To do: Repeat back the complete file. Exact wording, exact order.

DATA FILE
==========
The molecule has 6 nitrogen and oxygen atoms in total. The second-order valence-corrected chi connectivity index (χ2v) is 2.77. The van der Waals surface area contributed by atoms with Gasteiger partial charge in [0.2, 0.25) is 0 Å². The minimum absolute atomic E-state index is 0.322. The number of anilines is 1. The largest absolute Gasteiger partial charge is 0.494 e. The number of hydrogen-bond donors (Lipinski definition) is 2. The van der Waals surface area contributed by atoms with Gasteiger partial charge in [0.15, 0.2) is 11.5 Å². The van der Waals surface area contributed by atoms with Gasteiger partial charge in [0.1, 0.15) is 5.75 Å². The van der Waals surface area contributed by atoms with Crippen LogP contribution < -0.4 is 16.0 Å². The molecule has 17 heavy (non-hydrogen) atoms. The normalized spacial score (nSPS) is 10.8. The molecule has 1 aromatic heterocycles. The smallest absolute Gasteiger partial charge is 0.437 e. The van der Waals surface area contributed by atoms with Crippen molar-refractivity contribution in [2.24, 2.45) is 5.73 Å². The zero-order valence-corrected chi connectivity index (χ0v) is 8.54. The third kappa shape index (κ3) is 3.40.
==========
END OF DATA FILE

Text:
The molecule has 6 nitrogen and oxygen atoms in total. The second-order valence-corrected chi connectivity index (χ2v) is 2.77. The van der Waals surface area contributed by atoms with Gasteiger partial charge in [0.2, 0.25) is 0 Å². The minimum absolute atomic E-state index is 0.322. The number of anilines is 1. The largest absolute Gasteiger partial charge is 0.494 e. The number of hydrogen-bond donors (Lipinski definition) is 2. The van der Waals surface area contributed by atoms with Gasteiger partial charge in [0.15, 0.2) is 11.5 Å². The van der Waals surface area contributed by atoms with Gasteiger partial charge in [0.1, 0.15) is 5.75 Å². The van der Waals surface area contributed by atoms with Crippen LogP contribution < -0.4 is 16.0 Å². The molecule has 17 heavy (non-hydrogen) atoms. The normalized spacial score (nSPS) is 10.8. The molecule has 1 aromatic heterocycles. The smallest absolute Gasteiger partial charge is 0.437 e. The van der Waals surface area contributed by atoms with Crippen molar-refractivity contribution in [2.24, 2.45) is 5.73 Å². The zero-order valence-corrected chi connectivity index (χ0v) is 8.54. The third kappa shape index (κ3) is 3.40.